But that’s only the beginning for project leaders tackling
the mega-projects so vital to the city’s economic future.
THE GOOD AND BAD
The good news for Delhi is that it’s the economic backbone of India, Asia’s third-largest economy and a global
beacon for companies looking to outsource projects on
The bad news is that taking the fast track to global-ization and expansion has exposed the city and country
to fallout from international economic turmoil. Indian
business confidence ending in the September quarter
sank to its lowest point in five years as the rate of inflation passed 12 percent, according to the country’s
National Council of Applied Economic Research.
The concern stretches into even the booming construction and IT sectors.
Kushagr Ansal, director at New Delhi-based Ansal
Housing & Construction Ltd., recently told The Wall
Street Journal that projects not yet marketed are being
tabled or, in some cases, sold.
And Nasscom, the country’s software industry trade
group, reports it expects IT revenue to grow at 20 percent to 25 percent during the next few years. That’s
nothing to complain about these days, but it’s only about
half of the growth rate experienced by Indian tech companies in recent years. In July, the group’s president,
Som Mittal, told The Wall Street Journal, “The first round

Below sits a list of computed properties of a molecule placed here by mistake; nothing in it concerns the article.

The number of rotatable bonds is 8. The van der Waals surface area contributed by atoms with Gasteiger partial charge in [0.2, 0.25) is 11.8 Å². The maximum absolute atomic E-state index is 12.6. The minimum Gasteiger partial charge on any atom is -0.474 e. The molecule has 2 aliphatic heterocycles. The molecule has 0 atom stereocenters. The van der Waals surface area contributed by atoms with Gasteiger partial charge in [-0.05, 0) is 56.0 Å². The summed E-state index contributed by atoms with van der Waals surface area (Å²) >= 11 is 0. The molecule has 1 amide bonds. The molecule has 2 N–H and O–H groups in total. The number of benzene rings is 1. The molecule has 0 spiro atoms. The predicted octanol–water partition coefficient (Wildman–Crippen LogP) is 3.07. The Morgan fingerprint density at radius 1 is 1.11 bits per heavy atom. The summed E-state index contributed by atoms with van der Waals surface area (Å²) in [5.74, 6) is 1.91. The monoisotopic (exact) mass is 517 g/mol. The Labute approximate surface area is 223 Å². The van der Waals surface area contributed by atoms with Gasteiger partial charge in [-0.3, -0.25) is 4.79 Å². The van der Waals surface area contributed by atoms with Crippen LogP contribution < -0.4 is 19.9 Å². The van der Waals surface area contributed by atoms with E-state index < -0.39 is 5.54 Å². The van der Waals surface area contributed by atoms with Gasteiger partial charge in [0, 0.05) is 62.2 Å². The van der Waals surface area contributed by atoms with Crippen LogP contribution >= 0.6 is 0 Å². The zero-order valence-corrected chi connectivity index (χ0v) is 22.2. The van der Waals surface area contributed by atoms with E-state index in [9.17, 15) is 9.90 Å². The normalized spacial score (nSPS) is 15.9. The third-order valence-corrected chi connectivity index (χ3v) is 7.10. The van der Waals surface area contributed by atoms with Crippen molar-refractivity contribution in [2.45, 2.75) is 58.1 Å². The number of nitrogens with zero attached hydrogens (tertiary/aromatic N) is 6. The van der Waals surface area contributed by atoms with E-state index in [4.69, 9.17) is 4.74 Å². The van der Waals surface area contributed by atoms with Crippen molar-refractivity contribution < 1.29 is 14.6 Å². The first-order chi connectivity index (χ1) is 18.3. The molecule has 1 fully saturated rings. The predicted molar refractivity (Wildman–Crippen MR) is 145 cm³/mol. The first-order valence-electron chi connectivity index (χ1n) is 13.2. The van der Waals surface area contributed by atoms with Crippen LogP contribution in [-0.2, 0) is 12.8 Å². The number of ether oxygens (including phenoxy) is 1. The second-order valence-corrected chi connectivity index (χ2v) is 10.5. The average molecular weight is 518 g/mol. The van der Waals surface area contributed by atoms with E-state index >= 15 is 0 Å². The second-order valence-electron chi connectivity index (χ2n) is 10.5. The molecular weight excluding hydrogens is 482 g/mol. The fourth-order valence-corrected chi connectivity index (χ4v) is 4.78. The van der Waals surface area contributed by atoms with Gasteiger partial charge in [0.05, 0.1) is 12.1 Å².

of growth is always easier. The next 10 years is going to
As India comes into its own, salary pressures are weighing on even the major outsourcing firms. In late April, IT
giant Infosys Technologies Ltd. said in its U.S. Securities and
Exchange Commission filing: “Wages in India are increasing
at a faster rate than in the United States, which could result
in increased costs for companies seeking to employ technology professionals in India, particularly project managers
and other mid-level professionals.”
AS GOOD AS GOLD
Decrepit roadways are slowing down India’s turbo shift to an economic superpower. So now the country is address-
ing its infrastructure issues through several mega-projects, including its most ambitious, the Golden Quadrilateral
(GQ). Announced in 1998, the 3,633-mile ( 5,847-kilometer) expressway links Delhi, Mumbai, Chennai and Kolkata. The
government hopes the project will give India’s economy a boost by facilitating transportation between flourishing cities and
struggling villages. Slated for completion in 2015, the $71 billion project is being rolled out in seven phases.
Roads have long been a widespread problem in India. “Our roads don’t have a few potholes—our potholes have a few
roads,” quipped then-Prime Minister Atal B. Vajpayee in the mid-1990s. And unfortunately, things haven’t changed all that
much since then. The nation has about 3. 3 million kilometers ( 2. 1 million miles) of roads that handle about 85 percent of pas-
senger traffic and 70 percent of freight.
The new project has hit some roadblocks of its own,
though. By the middle of 2007, the GQ was already more
than two years behind schedule, according to the Economist
Intelligence Unit. Much of that delay was attributed to land-
acquisition problems. And in December 2007, the Indian
Express reported that some 8,362 hectares ( 20,663 acres)
needed for the project hadn’t been acquired yet.
And that hasn’t been the biggest pothole. Part of the GQ
project entails converting roads from two lanes to four. In
August, the Hindustan Times reported that of the 7,498
kilometers ( 4,659 miles) in the project’s first phase, 443
kilometers (275 miles) had not yet been completed.